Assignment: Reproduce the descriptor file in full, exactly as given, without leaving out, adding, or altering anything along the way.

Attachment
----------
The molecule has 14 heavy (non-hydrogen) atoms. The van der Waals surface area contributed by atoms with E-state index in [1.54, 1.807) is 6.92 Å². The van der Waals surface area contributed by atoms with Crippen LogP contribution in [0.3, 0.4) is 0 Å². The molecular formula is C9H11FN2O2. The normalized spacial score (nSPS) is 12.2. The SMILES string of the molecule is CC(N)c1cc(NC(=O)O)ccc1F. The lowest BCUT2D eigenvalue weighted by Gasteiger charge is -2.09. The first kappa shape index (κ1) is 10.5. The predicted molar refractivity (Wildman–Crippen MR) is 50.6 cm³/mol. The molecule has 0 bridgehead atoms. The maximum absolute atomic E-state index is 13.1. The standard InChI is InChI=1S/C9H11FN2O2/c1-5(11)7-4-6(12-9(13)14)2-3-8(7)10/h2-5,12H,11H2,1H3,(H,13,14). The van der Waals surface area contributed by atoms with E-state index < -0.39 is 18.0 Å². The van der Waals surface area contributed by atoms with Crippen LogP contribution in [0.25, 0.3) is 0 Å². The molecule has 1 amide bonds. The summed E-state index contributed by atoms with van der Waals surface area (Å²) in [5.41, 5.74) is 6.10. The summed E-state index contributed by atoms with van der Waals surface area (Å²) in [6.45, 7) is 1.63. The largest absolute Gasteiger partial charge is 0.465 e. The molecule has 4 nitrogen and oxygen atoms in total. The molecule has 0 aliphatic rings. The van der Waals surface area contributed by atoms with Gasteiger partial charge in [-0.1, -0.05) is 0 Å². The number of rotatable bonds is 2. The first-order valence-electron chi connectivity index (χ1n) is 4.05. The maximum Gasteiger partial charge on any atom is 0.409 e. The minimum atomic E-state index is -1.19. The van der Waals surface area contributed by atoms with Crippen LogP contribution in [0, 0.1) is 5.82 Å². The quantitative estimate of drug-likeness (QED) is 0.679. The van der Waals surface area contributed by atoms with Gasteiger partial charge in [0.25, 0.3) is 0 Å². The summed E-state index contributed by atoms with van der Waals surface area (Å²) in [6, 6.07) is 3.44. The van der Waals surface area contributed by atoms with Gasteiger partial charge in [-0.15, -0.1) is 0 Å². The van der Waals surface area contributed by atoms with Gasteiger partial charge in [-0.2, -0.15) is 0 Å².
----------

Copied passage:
The molecule has 14 heavy (non-hydrogen) atoms. The van der Waals surface area contributed by atoms with E-state index in [1.54, 1.807) is 6.92 Å². The van der Waals surface area contributed by atoms with Crippen LogP contribution in [0.3, 0.4) is 0 Å². The molecular formula is C9H11FN2O2. The normalized spacial score (nSPS) is 12.2. The SMILES string of the molecule is CC(N)c1cc(NC(=O)O)ccc1F. The lowest BCUT2D eigenvalue weighted by Gasteiger charge is -2.09. The first kappa shape index (κ1) is 10.5. The predicted molar refractivity (Wildman–Crippen MR) is 50.6 cm³/mol. The molecule has 0 bridgehead atoms. The maximum absolute atomic E-state index is 13.1. The standard InChI is InChI=1S/C9H11FN2O2/c1-5(11)7-4-6(12-9(13)14)2-3-8(7)10/h2-5,12H,11H2,1H3,(H,13,14). The van der Waals surface area contributed by atoms with E-state index < -0.39 is 18.0 Å². The van der Waals surface area contributed by atoms with Crippen LogP contribution in [0.25, 0.3) is 0 Å². The molecule has 1 amide bonds. The summed E-state index contributed by atoms with van der Waals surface area (Å²) in [5.41, 5.74) is 6.10. The summed E-state index contributed by atoms with van der Waals surface area (Å²) in [6.45, 7) is 1.63. The largest absolute Gasteiger partial charge is 0.465 e. The molecule has 4 nitrogen and oxygen atoms in total. The molecule has 0 aliphatic rings. The van der Waals surface area contributed by atoms with Gasteiger partial charge in [-0.1, -0.05) is 0 Å². The number of rotatable bonds is 2. The first-order valence-electron chi connectivity index (χ1n) is 4.05. The maximum Gasteiger partial charge on any atom is 0.409 e. The minimum atomic E-state index is -1.19. The van der Waals surface area contributed by atoms with Crippen LogP contribution in [0, 0.1) is 5.82 Å². The quantitative estimate of drug-likeness (QED) is 0.679. The van der Waals surface area contributed by atoms with Gasteiger partial charge in [0.25, 0.3) is 0 Å². The summed E-state index contributed by atoms with van der Waals surface area (Å²) in [6, 6.07) is 3.44. The van der Waals surface area contributed by atoms with Gasteiger partial charge in [-0.15, -0.1) is 0 Å². The van der Waals surface area contributed by atoms with Gasteiger partial charge in [-0.2, -0.15) is 0 Å².